But I think we always understood that it was my mother who brought us together. My stepfather was a wonderful guy named Ralph Newman, who a Lincoln scholar who got into some fairly famous legal trouble. And he in many ways — because my father died when I was 16.

That was the most stable love, I think, of my mother’s life, and in many ways the most stable male relationship I had with a father figure. My father was a comedian. And he was a wonderful, rapturously funny man. His career was mostly on the downside by the time, in fact, I ever came along.

My mother had what she began the refer to as a sweet kind of kamikaze love with her. He had a drinking problem. As she wound up saying to me during those days in the hospital, it’s easy to fall in love with a drunk. It’s very hard to wake up with one the morning after.

And they had nine hard years together. And I think my mother was at the point of saying that maybe it wasn’t a good idea for the two of them to get together. On the other hand, I can’t argue with that, because I…

GWEN IFILL: You’re here.

SCOTT SIMON: Exactly. I’m the proud issue.

GWEN IFILL: One of the interesting things about witnessing someone saying farewell, the way you had the privilege of doing with your mother, is that everybody can do it your own way.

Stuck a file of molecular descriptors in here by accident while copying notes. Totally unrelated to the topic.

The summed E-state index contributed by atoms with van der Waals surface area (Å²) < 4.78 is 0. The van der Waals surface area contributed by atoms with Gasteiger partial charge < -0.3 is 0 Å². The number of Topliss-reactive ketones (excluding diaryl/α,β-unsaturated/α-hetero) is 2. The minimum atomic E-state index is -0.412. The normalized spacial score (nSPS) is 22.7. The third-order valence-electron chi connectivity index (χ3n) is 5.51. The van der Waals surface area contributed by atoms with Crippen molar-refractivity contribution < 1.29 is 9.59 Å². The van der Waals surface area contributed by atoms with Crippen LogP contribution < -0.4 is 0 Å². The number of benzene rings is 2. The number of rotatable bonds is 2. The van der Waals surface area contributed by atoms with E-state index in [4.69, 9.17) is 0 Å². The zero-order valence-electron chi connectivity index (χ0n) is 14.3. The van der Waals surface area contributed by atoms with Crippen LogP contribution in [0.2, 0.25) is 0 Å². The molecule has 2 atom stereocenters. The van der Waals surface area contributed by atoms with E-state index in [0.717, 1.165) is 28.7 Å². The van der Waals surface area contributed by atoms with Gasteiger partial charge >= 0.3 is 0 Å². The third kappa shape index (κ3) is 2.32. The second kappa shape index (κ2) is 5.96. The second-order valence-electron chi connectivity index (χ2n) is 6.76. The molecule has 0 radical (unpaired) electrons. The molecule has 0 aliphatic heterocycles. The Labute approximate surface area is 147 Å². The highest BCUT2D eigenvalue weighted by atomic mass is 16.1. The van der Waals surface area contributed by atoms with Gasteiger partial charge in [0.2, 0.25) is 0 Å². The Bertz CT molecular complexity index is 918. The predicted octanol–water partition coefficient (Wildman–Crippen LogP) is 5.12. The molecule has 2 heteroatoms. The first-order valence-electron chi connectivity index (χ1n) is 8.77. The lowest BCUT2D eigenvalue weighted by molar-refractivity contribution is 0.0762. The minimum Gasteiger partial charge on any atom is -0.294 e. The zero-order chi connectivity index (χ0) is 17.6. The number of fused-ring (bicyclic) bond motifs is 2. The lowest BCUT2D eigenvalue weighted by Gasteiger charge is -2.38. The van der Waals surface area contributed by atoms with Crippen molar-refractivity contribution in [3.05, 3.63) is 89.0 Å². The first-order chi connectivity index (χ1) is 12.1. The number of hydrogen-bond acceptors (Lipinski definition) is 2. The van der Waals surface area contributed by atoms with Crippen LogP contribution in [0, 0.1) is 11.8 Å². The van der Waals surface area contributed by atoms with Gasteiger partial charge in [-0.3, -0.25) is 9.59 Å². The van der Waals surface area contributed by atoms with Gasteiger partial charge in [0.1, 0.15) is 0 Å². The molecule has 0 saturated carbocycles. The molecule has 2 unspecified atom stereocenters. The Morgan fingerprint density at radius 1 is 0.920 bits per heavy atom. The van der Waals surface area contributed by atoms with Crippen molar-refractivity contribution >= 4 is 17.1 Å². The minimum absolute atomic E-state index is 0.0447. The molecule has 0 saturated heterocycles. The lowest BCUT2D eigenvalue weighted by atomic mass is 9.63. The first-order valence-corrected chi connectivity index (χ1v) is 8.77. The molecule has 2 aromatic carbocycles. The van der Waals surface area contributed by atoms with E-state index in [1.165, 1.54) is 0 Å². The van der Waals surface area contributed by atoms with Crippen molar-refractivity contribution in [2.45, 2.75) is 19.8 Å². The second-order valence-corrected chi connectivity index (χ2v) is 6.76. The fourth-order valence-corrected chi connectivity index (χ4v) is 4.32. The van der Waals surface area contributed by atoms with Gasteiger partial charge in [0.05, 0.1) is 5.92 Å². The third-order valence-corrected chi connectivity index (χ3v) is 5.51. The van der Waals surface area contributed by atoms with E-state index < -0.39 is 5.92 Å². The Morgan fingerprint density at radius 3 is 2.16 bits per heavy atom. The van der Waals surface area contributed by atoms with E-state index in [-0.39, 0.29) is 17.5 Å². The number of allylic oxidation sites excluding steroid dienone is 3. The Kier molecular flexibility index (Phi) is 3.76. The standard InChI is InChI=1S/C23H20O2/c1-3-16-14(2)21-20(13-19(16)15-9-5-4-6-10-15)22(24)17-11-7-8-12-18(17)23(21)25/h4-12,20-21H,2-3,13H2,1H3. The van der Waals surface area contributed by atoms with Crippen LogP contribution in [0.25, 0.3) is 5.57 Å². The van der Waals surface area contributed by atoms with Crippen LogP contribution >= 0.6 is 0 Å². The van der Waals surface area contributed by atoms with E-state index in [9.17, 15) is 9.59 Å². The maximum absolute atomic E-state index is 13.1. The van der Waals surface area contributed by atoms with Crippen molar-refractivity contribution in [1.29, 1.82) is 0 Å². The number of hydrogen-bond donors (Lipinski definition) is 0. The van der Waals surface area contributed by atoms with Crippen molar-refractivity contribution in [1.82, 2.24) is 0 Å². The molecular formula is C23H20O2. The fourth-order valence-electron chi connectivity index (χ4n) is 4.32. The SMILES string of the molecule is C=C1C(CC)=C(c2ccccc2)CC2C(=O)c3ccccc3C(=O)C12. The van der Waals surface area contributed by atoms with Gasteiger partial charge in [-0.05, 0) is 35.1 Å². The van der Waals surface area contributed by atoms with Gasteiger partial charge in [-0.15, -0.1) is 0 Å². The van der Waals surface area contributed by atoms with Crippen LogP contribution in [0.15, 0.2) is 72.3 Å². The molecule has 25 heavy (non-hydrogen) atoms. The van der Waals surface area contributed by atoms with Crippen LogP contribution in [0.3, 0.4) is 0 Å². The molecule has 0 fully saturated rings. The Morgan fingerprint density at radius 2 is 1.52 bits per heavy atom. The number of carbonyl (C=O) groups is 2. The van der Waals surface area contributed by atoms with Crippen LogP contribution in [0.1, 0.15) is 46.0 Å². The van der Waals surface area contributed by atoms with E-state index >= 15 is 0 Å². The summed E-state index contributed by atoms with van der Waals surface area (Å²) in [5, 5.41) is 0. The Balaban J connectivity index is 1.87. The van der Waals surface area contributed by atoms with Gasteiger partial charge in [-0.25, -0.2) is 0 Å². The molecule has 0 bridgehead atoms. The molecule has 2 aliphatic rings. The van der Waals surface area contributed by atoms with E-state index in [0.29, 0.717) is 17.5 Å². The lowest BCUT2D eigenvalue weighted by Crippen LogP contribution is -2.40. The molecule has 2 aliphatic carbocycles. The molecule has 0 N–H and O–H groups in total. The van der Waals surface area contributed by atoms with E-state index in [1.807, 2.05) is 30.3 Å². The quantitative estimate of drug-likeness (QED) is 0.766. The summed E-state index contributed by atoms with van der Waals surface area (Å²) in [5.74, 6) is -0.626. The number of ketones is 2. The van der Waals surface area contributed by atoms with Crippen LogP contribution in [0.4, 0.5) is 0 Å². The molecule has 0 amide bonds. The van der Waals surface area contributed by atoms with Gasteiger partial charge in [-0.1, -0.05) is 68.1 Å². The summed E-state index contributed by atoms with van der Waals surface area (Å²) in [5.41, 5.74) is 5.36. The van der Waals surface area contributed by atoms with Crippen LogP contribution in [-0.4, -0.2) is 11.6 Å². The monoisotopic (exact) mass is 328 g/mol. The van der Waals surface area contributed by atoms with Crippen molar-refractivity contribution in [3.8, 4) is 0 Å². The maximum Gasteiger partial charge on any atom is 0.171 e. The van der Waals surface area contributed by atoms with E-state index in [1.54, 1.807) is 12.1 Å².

And in your case, you mentioned humor. You mentioned singing.


GWEN IFILL: And there was another singing moment which you tweeted about, which I loved. It was about — the song wasn’t Doris Day this time.


SCOTT SIMON: “Mother and I just finished a duet of ‘We’ll Meet Again.’ Every word has meaning. Nurse looks in, asks, ‘Do you take requests?'”


SCOTT SIMON: ICUs are grim places, obviously.


SCOTT SIMON: There’s the bleeps. There’s all the siren sounds, the ghastly kind of organ noises. There are the carts trembling up and down that make you think like it’s something from the Middle Ages, where people are being asked to throw out the carcasses.


SCOTT SIMON: And there we were, singing these songs. “We’ll Meet Again” is happy and bittersweet both at the same time. But I think, at the point we began to sing it, it’s something, without getting ethereal, that we devoutly believed.

As I said to her — my mother said to me at one point: “Oh, baby, you and I can get through this. The hard part is going to be for you when it’s over.” And a couple hours later, at an even harder part, she said to me, “Will this go on forever?” She meant the pain and the dread.

And I said, “No, it won’t go on forever.”

And she said, “But you and me, we will go on forever, right?

And I said, “Yes.”

And I believe that.

GWEN IFILL: Well, I would say, you wrote her great deathbed speech for her in “Unforgettable: A Son, a Mother and the Lessons of a Lifetime.”

Scott Simon, thank you.

SCOTT SIMON: Thank you, Gwen.